Seth Moulton’s Attack on Moment of Silence Is An Abandoning of America

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As after ‪#Orlando, I will NOT be joining my colleagues in a moment of silence on the House Floor that just becomes an excuse for inaction.

— Seth Moulton


What is it about a moment of silence for victims that so irks U.S. Representative Seth Moulton?

Obviously it’s not the 60 seconds or so that it takes away from official business.

If you take his tweet at face value, the Salem Democrat finds a moment of silence an “excuse” for what he calls “inaction.”

What is the action he wants?

He was vague about what he would do in the minute-plus video statement he recorded Monday, but specific in his demagoguery:

“We can protect the Second Amendment. We can protect our constitutional rights. And we can still do something about this public health crisis that is gun violence in our communities. These guns have no business in our schools, or in our streets, or in our concerts.”

He can’t be talking about automatic weapons like the ones the Las Vegas shooter fired — killing, at this writing, 59 people. Automatic weapons are already illegal. The Las Vegas shooter took legal rifles and altered them.

So Moulton must be talking about the guns themselves.

So much for “We can protect the Second Amendment.” That’s the one that says “… the right of the people to keep and bear Arms, shall not be infringed.”

What’s worse than gun control? Being for gun control and lying about it.

But there’s something even worse than that in Moulton’s statement. Bodies were still being removed when Moulton took a national horror and turned it into a cheap political stunt.

The truth is:  There is no liberal political solution to a mass killing like this. Laws banning the weapons this guy had wouldn’t have prevented him from getting them. And, as a local sheriff said, there’s nothing law enforcement could have done to stop this guy from getting a room on the 32nd floor of a hotel and firing at will on a massive crowd watching a concert nearby.

Ban high-rise hotels?  Ban concerts?

There is no conservative political solution to a mass killing like this, either. Conservatives often say, “If only someone in the crowd had had a gun, this killer wouldn’t have slaughtered so many people.” In some cases, that’s true. It isn’t in this case. No one could get an angle on him or even, for some time, figure out exactly where he was.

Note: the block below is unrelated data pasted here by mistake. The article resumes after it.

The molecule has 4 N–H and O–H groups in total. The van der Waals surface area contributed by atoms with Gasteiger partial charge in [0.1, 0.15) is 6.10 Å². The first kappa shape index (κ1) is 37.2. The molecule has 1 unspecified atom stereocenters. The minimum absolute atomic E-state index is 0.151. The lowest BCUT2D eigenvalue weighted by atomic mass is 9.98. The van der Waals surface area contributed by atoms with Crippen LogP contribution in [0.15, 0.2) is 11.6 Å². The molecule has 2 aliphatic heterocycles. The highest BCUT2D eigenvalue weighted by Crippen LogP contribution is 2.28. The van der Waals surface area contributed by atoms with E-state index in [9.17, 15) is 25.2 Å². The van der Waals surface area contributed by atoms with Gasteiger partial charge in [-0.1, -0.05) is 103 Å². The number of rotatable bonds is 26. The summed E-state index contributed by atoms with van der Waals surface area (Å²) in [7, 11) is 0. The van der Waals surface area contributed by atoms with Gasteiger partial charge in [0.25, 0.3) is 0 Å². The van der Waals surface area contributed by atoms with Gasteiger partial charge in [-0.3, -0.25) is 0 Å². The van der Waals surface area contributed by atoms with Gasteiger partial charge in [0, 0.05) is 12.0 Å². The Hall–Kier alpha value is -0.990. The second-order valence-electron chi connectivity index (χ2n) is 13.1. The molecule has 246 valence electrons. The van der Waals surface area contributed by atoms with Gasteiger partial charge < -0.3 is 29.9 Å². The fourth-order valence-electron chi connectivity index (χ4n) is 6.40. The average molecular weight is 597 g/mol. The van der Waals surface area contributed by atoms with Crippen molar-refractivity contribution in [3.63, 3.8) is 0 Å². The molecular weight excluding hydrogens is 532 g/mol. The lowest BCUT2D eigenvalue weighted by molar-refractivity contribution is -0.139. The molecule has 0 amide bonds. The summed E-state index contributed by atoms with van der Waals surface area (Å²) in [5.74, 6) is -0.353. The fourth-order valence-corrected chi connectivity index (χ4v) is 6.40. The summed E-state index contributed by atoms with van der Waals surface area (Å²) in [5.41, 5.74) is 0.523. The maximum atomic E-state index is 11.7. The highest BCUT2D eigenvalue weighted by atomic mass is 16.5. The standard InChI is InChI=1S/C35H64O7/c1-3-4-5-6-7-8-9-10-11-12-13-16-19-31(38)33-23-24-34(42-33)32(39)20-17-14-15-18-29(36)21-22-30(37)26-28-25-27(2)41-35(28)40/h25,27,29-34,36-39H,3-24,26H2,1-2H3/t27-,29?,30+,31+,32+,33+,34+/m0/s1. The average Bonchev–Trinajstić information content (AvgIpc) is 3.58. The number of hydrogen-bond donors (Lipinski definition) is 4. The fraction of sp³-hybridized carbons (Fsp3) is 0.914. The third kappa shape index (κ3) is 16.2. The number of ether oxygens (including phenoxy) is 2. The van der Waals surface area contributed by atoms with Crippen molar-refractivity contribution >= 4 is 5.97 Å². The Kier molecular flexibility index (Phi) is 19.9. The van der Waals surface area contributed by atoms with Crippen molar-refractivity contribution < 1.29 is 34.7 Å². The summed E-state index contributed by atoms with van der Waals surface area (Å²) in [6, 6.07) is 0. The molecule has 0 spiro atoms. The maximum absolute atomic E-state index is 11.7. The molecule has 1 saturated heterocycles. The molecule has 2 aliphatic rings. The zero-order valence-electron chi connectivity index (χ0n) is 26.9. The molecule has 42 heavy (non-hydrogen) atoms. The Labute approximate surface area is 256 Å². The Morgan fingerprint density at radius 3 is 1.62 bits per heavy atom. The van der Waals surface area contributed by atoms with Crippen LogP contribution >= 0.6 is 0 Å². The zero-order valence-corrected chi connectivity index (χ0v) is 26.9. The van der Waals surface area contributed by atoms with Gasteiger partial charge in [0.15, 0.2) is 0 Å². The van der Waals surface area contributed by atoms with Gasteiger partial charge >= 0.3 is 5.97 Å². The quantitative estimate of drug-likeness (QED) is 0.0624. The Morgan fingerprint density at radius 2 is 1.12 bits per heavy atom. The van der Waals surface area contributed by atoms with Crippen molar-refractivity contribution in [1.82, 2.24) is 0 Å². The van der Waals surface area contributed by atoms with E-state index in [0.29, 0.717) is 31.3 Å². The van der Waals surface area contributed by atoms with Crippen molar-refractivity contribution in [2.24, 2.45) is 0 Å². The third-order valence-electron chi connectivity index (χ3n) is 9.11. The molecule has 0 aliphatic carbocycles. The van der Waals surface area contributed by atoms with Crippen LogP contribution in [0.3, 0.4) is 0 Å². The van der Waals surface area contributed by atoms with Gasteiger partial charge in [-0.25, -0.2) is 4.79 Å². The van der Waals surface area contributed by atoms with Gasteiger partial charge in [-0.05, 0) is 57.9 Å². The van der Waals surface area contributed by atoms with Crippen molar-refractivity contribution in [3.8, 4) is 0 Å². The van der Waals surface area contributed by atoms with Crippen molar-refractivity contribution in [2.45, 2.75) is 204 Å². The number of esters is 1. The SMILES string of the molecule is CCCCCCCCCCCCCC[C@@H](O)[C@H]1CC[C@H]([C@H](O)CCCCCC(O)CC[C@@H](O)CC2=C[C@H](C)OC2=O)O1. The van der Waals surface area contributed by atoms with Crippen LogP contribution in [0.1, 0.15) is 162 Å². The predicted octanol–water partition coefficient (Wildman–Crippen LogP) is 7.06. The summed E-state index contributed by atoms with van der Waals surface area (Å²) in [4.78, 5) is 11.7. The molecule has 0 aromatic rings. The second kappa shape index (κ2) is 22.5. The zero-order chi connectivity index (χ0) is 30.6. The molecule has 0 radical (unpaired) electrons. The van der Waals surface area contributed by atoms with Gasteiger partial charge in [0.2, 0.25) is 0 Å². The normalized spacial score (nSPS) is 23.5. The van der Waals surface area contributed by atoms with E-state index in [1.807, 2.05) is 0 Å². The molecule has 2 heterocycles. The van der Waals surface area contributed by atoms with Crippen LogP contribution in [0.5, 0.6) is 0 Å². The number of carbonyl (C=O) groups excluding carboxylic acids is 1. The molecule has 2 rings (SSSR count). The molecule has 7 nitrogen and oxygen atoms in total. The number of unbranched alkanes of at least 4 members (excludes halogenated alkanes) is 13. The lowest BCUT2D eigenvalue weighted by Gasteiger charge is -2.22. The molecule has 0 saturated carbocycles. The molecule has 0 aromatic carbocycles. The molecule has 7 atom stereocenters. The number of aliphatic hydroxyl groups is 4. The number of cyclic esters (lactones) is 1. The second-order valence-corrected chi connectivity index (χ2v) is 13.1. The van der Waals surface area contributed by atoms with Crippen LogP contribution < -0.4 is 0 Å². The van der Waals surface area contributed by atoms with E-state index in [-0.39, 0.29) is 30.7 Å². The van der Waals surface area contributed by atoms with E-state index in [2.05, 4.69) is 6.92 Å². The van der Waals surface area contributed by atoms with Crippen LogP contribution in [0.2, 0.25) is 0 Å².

In other words, this isn’t a time for partisans on any side to try to score political points.

That leads to the worst aspect of Moulton’s statement.

In June 2016, after the mass-shooting in Orlando, Moulton took to the pages of The New York Daily News to make a point similar to his post-Las Vegas statement Monday, but in expanded form. He called offering thoughts and prayers “a hollow tradition” and then called for more gun control.

“So, spare these innocent victims your thoughts and prayers,” Moulton wrote. “Instead, let’s honor their memory by vowing to do everything we can to prevent another senseless slaughter.”

Let’s leave aside the fact — and it is a fact — that Moulton’s prescriptions would do nothing to prevent such slaughters. That’s a policy disagreement. What’s worse is Moulton’s approach.

“Thoughts” in the thoughts-and-prayers formula represent empathy. Thinking about someone necessarily implies thinking about someone outside yourself. It’s a sign that you care about other people, and that you wish them good things and no harm.

In other words, it’s the sort of activity that prevents mass shootings.

“Prayers” in the thoughts-and-prayers formula are more important still, because they recognize that we are not in control. Is there anything the people at the country music concert did wrong? Is there anything they could have done to prevent the shooter from shooting? Of course not.

We cannot prevent mental illness, or natural disasters, or spiritual voids, or depravity in the human heart.

Only God can fix these things. And only God can take a horrific event and bring some measure of healing to survivors and their loved ones and a shaken country.

But not if we walk away from Him.